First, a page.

The selection of live or fixed cells for imaging depends on the desired information and throughput. Live-cell imaging is fast (30 s), but only reports on localizable (i.e. slow-moving) molecules. This usually means that only membrane-associated molecules are observed in live cells, while fixed cells provide information on all labeled molecules. Live-cell imaging provides high-resolution structural dimensions and morphology, but cannot provide accurate molecule density measurements due to the movement of individual molecules. Fixed cell images can provide all of this information, but require low UV activation level so that unique molecules can be identified. This leads to extended imaging times (> 15 min). In addition, fixation may cause structural aberrations. All of these factors should be balanced when choosing which sample type to use.

The PALM method we have described provides super-resolution details of the Z-ring structure that can be compared across different strains, cell-cycle states, and growth conditions. Implementation of recent technological advances may provide added insight in the cytokinetic mechanism of the Z-ring. For instance, introducing astigmatism into the detection pathway is the simplest way to add three-dimensional capability (~100 nm z-resolution) to the optical setup illustrated in Figure 115. Also, simultaneously imaging of two or more proteins at the same time has become a realistic option with the rapid emergence of spectrally-distinct photoactivatable fluorescent proteins. Finally, the development of a fluorescent protein that photoactivates in a UV-independent manner would allow long-term monitoring of a single cell without generating the DNA damage induced by 405 nm illumination.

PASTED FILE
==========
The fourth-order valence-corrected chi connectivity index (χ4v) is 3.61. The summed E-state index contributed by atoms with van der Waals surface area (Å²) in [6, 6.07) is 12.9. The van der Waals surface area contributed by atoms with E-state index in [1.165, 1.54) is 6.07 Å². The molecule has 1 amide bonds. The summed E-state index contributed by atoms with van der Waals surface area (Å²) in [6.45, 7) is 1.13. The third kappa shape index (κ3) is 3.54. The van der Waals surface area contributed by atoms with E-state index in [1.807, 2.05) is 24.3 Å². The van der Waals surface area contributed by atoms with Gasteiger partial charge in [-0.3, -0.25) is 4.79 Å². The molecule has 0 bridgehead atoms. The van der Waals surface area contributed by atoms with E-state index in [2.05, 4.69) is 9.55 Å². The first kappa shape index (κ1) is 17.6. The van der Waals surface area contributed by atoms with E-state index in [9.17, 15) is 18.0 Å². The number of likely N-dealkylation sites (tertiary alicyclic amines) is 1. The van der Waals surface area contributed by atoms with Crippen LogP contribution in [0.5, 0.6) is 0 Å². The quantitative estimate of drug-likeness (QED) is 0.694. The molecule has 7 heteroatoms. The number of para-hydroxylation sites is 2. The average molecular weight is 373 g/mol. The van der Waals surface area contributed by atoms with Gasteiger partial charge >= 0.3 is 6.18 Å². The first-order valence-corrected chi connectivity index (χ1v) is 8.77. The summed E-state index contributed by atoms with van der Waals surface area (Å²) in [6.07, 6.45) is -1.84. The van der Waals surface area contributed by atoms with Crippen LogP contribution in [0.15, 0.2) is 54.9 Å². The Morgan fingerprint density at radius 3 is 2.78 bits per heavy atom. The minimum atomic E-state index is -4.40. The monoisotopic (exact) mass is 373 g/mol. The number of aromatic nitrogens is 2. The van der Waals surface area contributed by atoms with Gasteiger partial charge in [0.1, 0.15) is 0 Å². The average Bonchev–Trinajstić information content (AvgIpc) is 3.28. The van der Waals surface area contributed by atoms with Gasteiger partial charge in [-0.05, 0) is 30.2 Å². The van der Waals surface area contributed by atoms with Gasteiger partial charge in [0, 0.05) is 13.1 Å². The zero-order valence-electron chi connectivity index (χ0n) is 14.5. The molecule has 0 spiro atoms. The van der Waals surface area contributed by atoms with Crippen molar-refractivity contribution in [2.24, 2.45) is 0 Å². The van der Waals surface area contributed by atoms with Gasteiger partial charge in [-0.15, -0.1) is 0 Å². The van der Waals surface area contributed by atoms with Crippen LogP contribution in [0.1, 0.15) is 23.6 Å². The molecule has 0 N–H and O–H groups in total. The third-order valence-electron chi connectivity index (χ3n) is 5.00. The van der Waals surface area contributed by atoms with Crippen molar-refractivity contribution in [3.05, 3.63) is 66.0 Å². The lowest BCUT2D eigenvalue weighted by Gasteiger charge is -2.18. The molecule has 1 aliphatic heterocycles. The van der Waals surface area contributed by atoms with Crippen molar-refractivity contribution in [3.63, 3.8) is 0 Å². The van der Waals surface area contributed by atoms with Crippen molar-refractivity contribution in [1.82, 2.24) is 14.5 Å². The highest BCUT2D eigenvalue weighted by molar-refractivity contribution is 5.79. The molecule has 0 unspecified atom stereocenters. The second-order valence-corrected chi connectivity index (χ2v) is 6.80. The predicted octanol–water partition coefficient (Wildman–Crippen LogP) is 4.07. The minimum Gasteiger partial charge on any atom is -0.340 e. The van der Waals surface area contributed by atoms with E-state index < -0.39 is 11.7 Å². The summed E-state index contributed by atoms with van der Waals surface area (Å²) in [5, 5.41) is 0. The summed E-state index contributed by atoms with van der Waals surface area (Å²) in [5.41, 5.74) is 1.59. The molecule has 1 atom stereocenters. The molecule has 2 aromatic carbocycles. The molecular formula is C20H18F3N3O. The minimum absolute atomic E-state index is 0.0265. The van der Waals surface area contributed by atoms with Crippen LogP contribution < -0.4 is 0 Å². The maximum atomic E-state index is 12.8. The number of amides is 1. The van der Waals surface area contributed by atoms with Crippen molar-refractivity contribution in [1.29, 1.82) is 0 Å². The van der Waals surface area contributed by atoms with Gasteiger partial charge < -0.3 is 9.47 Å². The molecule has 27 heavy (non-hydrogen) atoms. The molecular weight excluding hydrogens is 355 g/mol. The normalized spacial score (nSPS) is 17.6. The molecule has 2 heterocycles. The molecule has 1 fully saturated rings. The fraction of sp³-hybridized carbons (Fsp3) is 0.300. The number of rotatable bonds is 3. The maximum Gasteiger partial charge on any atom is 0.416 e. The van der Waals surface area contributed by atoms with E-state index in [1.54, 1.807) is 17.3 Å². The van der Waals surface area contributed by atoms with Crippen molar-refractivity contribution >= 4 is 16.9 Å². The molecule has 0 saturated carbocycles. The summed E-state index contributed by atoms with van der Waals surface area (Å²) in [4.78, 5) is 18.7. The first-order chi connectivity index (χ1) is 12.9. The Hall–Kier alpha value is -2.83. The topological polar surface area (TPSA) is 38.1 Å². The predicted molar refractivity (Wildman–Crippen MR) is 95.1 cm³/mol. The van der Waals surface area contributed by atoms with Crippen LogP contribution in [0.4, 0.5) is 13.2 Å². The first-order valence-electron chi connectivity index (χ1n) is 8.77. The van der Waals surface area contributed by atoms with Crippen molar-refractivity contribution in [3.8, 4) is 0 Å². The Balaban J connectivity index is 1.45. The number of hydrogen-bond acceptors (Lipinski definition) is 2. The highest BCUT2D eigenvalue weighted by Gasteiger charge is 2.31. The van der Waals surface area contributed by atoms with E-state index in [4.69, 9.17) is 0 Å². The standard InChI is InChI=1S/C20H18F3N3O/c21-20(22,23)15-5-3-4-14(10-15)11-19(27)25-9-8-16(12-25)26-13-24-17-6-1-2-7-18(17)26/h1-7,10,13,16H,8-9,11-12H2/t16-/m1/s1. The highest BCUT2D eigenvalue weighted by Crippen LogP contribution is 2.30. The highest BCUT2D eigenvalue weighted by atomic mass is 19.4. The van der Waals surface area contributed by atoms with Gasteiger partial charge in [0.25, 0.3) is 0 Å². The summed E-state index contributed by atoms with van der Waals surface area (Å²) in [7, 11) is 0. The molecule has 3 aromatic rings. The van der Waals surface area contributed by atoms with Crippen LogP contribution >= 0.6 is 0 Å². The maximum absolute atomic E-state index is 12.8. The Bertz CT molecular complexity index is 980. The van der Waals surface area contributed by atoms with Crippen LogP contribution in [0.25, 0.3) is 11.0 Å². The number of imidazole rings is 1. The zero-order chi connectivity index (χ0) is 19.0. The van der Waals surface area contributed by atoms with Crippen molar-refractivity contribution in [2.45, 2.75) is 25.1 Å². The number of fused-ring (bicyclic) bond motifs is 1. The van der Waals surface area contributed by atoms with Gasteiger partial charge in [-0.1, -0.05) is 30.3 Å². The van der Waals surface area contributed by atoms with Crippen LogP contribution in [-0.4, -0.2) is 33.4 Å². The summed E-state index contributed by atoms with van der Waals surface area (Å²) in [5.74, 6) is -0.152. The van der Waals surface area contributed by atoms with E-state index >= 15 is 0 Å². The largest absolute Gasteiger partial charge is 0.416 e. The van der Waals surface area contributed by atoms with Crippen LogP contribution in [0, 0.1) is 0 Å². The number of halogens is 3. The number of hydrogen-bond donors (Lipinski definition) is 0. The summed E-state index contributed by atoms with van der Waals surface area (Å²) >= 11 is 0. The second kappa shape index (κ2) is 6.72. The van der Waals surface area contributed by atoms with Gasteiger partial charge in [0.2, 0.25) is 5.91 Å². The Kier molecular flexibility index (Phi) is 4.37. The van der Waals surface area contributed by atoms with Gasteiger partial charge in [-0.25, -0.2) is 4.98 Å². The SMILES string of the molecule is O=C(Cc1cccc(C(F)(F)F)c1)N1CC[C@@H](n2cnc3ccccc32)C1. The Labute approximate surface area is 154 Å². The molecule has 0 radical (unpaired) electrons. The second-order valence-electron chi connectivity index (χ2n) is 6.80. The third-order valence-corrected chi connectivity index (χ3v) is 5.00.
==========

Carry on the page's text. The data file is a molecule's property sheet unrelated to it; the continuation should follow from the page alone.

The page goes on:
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Disclosures

No conflicts of interest declared.

Acknowledgements

Grant: 5RO1GM086447-02.

Materials

Name Company Catalog Number Comments
50 x MEM Amino Acids Sigma M5550
100 x MEM Vitamins Sigma M6895
IPTG Mediatech 46-102-RF
16% Paraformaldehyde Electron Micrsocopy Sciences 15710-S
SeaPlaque GTG Agarose Lonzo 50111
50 nm Gold Beads Microspheres-Nanospheres 790113-010
FCS2 Imaging Chamber Bioptechs
Stage Adaptor ASI I-3017
Inverted Microscope Olympus IX71
1.45 NA, 60x Objective Olympus
IXON EMCCD Camera Andor Technology DU897E
488-nm Sapphire Laser Coherent
561-nm Sapphire Laser Coherent
405-nm CUBE Laser Coherent

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References

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  2. de Boer, P., Crossley, R., Rothfield, L. The essential bacterial cell-division protein FtsZ is a GTPase. Nature. 359, 254-256 (1992).
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  4. Bi, E. F., Lutkenhaus, J. FtsZ ring structure associated with division in Escherichia coli. Nature. 354, 161-164 (1991).
  5. Erickson, H. P., Taylor, D. W., Taylor, K. A., Bramhill, D. Bacterial cell division protein FtsZ assembles into protofilament sheets and minirings, structural homologs of tubulin polymers. Proc. Natl. Acad. Sci. U.S.A. 93, 519-523 (1996).
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  9. McKinney, S. A., Murphy, C. S., Hazelwood, K. L., Davidson, M. W., Looger, L. L. A bright and photostable photoconvertible fluorescent protein. Nat. Methods. 6, 131-133 (2009).
  10. Fu, G., et al. In-vivo FtsZ-ring structure revealed by Photoactivated Localization Microisocpy (PALM). Plos One. (2010).
  11. Huecas, S., et al. Energetics and geometry of FtsZ polymers: nucleated self-assembly of single protofilaments. Biophys. J. (2007).
  12. Ma, X., Ehrhardt, D. W., Margolin, W. Colocalization of cell division proteins FtsZ and FtsA to cytoskeletal structures in living Escherichia coli cells by using green fluorescent protein. Proc. Natl. Acad. Sci. U.S.A. 93, 12998-13003 (1996).